Cooking for chemo

It’s important for people on chemotherapy to eat well, so as to stay strong through both the illness and the treatment. And yet, because chemotherapy strips away all fast-growing cells, your mouth may be sore and your digestion upset; you may feel sick, and food loses its savour when your taste buds are blunted. So what can you do to stimulate your appetite?

Some doctors prefer their patients not to take medicinal herbs when they are on chemo, in case the herbs interfere with the uptake of the drugs, but there is still plenty you can do at the more foodlike end of herbal medicine. Teas made of slippery elm bark, marshmallow root, sweet violet or limeflowers can soothe and help to heal your digestive tract. Even if your sense of smell is not as acute as usual, aromatic herbs like peppermint, ginger, fennel and basil, to mention just a few, added to food or drunk as teas, can help to make food more appetising. The aromas directly stimulate the olfactory bulb in the brain, so even if you can’t smell them, they still work on your nervous system.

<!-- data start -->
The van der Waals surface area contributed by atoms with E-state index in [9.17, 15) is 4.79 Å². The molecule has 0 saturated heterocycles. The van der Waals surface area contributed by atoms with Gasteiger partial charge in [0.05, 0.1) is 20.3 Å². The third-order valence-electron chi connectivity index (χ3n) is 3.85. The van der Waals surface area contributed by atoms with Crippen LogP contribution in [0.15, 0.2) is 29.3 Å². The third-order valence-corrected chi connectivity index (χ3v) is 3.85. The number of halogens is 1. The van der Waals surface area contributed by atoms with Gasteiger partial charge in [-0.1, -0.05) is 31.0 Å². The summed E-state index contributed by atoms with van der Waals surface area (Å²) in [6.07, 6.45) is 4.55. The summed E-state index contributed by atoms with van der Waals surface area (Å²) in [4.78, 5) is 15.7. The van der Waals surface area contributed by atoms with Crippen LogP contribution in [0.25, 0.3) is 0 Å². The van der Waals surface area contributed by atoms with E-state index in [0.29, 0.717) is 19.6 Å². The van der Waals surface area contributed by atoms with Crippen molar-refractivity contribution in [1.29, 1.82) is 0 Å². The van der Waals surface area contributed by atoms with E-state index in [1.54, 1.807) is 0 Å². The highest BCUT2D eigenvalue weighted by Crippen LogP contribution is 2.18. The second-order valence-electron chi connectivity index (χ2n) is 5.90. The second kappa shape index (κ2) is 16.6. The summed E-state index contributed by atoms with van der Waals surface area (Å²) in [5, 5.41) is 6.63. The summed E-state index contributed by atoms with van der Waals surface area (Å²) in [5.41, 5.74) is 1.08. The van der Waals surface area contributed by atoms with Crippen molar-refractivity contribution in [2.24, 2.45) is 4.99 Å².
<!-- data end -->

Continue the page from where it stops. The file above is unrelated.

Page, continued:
Some flavours, like apple and pineapple, have been found to mask the metallic taste that patients on chemo often complain of. And the hot herbs (in moderation), such as chilli and mustard, horseradish and ginger, will stimulate nerve endings and the secretion of digestive juices, so that you will break down and assimilate nutrients more effectively. Don’t be tempted to fill up with carbohydrates because you are afraid of losing weight; quality is much more important than quantity, especially when you are probably getting less exercise than usual. Home cooking becomes more important; be innovative and imaginative in what you cook.

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